Monday, December 13, 2010


I mentioned in earlier posts that two major problems with the traditional (and all non traditional definitions ASAIK) of lying are problematic when it comes to cases of equivocation and implicature. My intuition strongly tells me that equivocations are lies when they are told with the intent to deceive but I am not so sure about implicature. My intuitions does not seem to be against implicatures with the intent to deceive as being lies. It may be a case by case thing with some cases being more intuitively lies than others.

There seems to be a way to get past the problems with a slight tweak of the definition. One can define lying (a modification of the traditional definition) thus:

X lies iff X expects (or believes) his interlocuter Y to interpret X's expression "P" to be expressing a proposition which X does not actually believe (or believes to be false) and for the purpose of deceiving Y into believing that P.

This definition may be adapted mutatis mutandis to other definitions of lies such as Fallis' which does not have a deception criterion but replaces it with a (intentional) violation of a Gricean linguistic norm to speak truthfully.

Under my definition, both equivocation and implicature are classified as lies. Why? The difference is in the reflective and psychologically transparent nature of the definition because it reflects what someone expects his interlocuter to be interpreting what he said.

To see this definition in action, here is a scenario involving equivocation.

John owes Jill $800 and has no intention to pay her back. Ever. He also has no cash on him now but has enough in his bank account to pay her. Jill sees John walking down the street and asks to be remunerated for the loan. John says "I have no money on me, but I will go to the bank". Jill agrees to wait for him. Instead of going to The People's Bank of Kentucky, John's bank (qua financial institution), John goes sun-bathing by the river bank and thus reneges on his obligations to pay Jill back once again.

Has John lied? Yes according to my definition. Under the traditional definition or the non traditional ones, it is indeterminate if John lied. Other definitions focus on what proposition was expressed which is ambiguous in the case of equivocation. But since John expected and intentionally made it so that Jill would interpret "bank" as John's financial institution and not some other meaning of that term for the purpose of deception, he lies. In other words, since John believes that Jill interprets "I will go to the bank" as the proposition I will go to my financial institution [presumably to get her money] (which John does not believe he will be doing) and not "I will go to the river bank" [to sunbathe] and for the purpose of deceiving her, he has lied.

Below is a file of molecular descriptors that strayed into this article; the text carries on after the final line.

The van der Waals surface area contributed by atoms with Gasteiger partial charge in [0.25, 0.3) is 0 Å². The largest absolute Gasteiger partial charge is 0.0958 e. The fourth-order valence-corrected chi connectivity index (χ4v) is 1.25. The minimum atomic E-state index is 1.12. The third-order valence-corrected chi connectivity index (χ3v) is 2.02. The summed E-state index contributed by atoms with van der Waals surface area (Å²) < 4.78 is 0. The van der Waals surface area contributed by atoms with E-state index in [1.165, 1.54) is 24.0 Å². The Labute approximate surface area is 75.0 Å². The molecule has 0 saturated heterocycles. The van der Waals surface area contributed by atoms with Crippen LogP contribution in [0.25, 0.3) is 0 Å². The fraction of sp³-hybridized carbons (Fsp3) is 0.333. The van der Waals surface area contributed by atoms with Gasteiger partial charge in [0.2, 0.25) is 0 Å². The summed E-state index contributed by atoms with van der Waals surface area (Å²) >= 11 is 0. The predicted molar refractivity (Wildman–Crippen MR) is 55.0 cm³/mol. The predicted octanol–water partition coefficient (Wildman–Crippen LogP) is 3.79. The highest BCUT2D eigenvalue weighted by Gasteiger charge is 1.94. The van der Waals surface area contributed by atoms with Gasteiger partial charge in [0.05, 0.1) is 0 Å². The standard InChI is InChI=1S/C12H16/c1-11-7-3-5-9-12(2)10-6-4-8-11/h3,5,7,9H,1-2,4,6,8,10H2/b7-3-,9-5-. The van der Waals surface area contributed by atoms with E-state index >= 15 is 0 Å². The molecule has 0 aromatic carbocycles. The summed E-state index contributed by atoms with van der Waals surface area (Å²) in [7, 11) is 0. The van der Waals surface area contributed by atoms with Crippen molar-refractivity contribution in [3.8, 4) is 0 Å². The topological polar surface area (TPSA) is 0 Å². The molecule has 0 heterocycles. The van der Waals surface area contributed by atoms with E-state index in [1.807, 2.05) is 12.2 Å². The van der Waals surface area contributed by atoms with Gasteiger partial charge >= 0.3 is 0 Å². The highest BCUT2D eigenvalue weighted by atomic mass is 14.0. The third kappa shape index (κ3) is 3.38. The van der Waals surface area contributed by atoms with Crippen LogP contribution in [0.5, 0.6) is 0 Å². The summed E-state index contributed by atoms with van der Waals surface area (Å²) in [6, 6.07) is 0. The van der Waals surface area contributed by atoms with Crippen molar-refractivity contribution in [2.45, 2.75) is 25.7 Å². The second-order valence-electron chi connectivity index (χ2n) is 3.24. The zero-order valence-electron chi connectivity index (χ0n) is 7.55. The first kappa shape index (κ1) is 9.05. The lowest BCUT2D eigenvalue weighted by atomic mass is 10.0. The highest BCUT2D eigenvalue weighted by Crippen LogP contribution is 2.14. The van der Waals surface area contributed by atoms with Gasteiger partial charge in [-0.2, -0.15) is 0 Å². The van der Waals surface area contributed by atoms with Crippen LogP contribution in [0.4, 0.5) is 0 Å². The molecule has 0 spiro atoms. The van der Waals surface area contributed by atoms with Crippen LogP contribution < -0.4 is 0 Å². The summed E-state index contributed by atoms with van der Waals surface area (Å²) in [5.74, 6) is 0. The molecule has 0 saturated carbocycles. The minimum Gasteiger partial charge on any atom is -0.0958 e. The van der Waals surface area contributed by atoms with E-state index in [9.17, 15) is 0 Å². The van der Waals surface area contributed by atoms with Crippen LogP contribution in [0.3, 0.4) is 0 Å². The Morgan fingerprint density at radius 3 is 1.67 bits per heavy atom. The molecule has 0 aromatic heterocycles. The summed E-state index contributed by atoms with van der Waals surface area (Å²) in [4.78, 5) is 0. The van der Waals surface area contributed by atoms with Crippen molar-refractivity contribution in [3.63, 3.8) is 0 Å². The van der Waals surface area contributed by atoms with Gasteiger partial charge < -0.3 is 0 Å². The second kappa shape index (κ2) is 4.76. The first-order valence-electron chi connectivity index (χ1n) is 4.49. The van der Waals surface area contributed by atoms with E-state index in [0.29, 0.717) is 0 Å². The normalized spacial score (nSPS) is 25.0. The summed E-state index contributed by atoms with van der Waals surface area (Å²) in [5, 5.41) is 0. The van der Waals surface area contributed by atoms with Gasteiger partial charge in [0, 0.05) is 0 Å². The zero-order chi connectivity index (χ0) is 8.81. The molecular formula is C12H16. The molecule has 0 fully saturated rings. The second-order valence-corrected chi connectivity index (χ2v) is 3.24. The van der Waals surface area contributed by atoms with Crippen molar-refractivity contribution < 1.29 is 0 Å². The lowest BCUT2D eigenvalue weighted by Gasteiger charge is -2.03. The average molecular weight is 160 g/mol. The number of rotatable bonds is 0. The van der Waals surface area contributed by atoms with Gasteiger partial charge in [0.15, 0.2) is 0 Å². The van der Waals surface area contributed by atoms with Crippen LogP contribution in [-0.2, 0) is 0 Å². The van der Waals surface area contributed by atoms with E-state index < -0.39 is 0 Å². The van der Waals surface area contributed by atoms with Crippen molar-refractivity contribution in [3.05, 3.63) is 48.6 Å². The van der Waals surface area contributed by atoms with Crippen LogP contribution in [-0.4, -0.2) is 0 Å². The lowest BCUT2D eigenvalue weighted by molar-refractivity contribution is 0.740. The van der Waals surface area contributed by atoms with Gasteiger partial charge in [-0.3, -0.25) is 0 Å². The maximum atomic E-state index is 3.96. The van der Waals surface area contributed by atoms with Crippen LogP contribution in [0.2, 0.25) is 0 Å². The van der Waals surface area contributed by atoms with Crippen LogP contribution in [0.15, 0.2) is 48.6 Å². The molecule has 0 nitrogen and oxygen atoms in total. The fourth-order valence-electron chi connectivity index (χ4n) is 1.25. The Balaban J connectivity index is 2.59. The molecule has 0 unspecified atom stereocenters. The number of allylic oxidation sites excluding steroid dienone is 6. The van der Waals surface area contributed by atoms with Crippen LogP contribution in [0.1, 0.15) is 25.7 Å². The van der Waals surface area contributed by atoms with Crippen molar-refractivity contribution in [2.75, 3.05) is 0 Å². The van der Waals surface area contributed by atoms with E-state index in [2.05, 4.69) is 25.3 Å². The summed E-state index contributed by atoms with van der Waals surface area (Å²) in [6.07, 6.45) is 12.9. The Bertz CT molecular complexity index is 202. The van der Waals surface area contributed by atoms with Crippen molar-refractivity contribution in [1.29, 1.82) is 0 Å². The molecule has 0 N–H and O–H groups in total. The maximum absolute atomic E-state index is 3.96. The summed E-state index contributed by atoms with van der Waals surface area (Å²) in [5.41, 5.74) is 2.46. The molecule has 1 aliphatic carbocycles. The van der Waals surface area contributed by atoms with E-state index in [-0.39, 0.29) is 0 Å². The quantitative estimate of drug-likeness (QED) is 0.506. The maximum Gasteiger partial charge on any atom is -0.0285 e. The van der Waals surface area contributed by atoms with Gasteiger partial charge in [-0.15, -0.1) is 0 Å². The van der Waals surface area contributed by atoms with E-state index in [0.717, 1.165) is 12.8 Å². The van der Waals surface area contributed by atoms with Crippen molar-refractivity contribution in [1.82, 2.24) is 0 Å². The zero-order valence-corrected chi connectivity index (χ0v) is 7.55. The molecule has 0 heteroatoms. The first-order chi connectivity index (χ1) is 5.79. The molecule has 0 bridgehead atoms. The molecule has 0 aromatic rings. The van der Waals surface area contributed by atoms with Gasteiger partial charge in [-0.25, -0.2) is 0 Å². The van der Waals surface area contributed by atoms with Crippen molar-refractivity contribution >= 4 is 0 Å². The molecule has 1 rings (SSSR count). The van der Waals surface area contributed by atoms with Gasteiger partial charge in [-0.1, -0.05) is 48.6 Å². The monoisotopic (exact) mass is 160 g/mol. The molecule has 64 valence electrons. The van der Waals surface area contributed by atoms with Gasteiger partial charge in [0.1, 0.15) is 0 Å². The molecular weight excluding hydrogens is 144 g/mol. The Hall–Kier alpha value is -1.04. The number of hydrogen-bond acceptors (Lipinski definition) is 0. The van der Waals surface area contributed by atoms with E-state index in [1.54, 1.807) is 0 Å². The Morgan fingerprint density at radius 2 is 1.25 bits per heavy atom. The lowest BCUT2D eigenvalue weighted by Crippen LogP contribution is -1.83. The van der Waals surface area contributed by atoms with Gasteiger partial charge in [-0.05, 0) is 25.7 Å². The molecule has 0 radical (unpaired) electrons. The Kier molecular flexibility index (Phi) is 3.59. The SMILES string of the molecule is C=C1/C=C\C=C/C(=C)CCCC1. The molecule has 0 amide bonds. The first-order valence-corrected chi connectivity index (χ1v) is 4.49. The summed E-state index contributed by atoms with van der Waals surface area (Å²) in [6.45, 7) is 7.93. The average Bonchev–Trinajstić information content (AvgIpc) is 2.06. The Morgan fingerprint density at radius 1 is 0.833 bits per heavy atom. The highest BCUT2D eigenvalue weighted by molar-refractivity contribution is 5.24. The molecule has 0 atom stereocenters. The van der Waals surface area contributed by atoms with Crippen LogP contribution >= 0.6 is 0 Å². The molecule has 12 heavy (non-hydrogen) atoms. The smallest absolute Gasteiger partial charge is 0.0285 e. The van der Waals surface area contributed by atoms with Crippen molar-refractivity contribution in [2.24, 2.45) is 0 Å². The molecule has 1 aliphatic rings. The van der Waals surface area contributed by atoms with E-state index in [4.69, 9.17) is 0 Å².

Now take implicature. Consider our scenario above with a slight twist. John goes to his bank [financial institution] but instead of withdrawing money to pay Jill, he stands around the lounge for a bit and returns home. John implied that he is going to the bank to get money to pay Jill but what he said explicitly to her did not make mention of the rest. Under my definition, John is lying because he expects Jill to interpret what he says as "I will go to the bank to get the money to pay you back" and not as "I will go to the bank and do nothing but lounge around."

I thought of this definition when I remembered the reading of David Lewis's seminal book on linguistic conventions called "Convention: A Philosophical Study". In this work, Lewis uses the work done by the theoretical economist Thomas Schelling on focal point equilibria to solve for game theoretic "coordination problems" in socio-economic conventions. Lewis used it to analyse linguistic and other kinds of social conventions. In Lewis's work, he came up with the idea of "common knowledge" which employs the kind of reflective and psychologically transparent expectations and beliefs required for establishing linguistic/social conventions. His idea of common knowledge, however, has a theoretically possible indefinite number of iterations (I expect my interlocutor to expect that I expect that he expects that I expect and so on). Theoretically this could go on forever (and nothing will thus be accomplished) but rarely in actual socio-linguistic circumstances it goes beyond a few iterations. My definition stops at the second iteration. X expects or believes that his interlocuter Y believes X to be expressing some proposition P.

There may be cases where my definition draws the line too far and includes implicature scenarios as involving lies when they intuitively clearly should not be. I can't think of any off the top of my head but I suspect it so.